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|Title: ||Blood pressure and fibrinogen responses to mental stress as predictors of incident hypertension over an 8-Year period.|
|Authors: ||Steptoe, Andrew|
|Keywords: ||Stress reactivity|
|Issue Date: ||2016|
|Publisher: ||© Springer Verlag|
|Citation: ||STEPTOE, A. ...et al., 2016. Blood pressure and fibrinogen responses to mental stress as predictors of incident hypertension over an 8-Year period. Annals of Behavioral Medicine, 50(6), pp.898-906.|
|Abstract: ||Background Heightened blood pressure (BP) responses to mental stress predict raised BP levels over subsequent years, but evidence for associations with incident hypertension is limited, and the significance of inflammatory responses is uncertain.
Purpose We investigated the relationship between BP and plasma fibrinogen responses to stress and incident hypertension over an average 8-year follow-up.
Method Participants were 636 men and women (mean age 59.1 years) from the Whitehall II epidemiological cohort with no history of cardiovascular disease and hypertension. They
performed standardized behavioral tasks (color/word conflict and mirror tracing), and hypertension was defined by clinic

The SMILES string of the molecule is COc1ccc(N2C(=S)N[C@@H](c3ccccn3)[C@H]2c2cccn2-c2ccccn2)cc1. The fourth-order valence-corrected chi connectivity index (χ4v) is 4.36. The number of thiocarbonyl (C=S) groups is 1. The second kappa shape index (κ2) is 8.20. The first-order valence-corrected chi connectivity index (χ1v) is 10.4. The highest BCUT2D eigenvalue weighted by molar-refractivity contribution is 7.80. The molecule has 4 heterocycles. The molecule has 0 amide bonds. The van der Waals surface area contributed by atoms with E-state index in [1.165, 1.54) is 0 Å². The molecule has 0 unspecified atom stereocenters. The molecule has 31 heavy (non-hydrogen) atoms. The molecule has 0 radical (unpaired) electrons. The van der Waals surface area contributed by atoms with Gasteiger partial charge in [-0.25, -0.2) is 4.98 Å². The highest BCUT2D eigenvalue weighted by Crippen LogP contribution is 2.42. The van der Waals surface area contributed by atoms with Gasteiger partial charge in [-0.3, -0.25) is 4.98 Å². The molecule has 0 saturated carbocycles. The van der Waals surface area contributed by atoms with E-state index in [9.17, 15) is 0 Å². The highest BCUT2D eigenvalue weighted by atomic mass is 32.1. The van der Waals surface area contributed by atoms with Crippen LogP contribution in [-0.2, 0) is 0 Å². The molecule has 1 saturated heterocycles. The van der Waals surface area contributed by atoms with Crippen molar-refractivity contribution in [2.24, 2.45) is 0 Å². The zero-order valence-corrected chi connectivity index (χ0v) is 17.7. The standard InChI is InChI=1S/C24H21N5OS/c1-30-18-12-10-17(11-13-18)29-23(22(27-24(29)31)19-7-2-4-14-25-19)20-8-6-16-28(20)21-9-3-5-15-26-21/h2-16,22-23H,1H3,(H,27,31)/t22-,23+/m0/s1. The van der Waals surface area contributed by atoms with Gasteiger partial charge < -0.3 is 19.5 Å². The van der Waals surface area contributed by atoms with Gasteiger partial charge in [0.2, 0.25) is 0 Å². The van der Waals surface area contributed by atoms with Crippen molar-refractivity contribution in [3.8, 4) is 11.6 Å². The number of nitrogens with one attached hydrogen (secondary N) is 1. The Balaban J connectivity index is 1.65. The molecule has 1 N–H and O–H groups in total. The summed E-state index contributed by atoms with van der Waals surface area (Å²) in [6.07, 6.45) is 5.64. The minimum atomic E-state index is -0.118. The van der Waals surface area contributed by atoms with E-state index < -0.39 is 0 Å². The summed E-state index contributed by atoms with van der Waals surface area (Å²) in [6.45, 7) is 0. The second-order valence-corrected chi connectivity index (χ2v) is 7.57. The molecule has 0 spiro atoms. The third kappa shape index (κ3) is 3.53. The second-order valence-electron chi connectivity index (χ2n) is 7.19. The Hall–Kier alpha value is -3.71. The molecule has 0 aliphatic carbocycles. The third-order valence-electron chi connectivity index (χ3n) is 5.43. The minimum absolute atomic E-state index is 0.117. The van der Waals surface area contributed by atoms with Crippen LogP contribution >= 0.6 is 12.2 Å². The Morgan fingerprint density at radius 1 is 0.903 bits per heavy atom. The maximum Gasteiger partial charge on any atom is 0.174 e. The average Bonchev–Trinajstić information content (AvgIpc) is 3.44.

measures and medication status.
Results Of participants in the highest systolic BP reactivity tertile, 29.3 % became hypertensive over the follow-up period
compared with 16.5 % of those in the lowest tertile, with an odds ratio of 2.02 (95 % CI 1.17–3.88, p =0.012) after adjustment for age, sex, grade of employment, body mass index, smoking, alcohol consumption, physical activity, follow-up time, subjective stress response, perceived task difficulty, perceived task engagement, and baseline BP. Similar associations were observed for diastolic BP reactivity (odds ratio 2.05, 95 % CI 1.23–3.40, p = 0.006) and for impaired systolic BP post-stress recovery (odds ratio 2.06, 95 % CI 1.19–3.57,
p =0.010). Fibrinogen reactions to tasks also predicted future hypertension in women (odds ratio 2.64,95 % CI 1.11–6.30, p=0.029) but not men.
Conclusions These data suggest that heightened cardiovascular and inflammatory reactivity to mental stress is associated
with hypertension risk, and may be a mechanism through which psychosocial factors impact on the development of hypertension.|
|Description: ||This is an Open Access Article. It is published by Springer under the Creative Commons Attribution 4.0 Unported Licence (CC BY). Full details of this licence are available at: http://creativecommons.org/licenses/by/4.0/|
|Sponsor: ||This research was supported by the British Heart Foundation (RG/10/005/28296).|
|Publisher Link: ||http://dx.doi.org/10.1007/s12160-016-9817-5|
|Appears in Collections:||Published Articles (Sport, Exercise and Health Sciences)|
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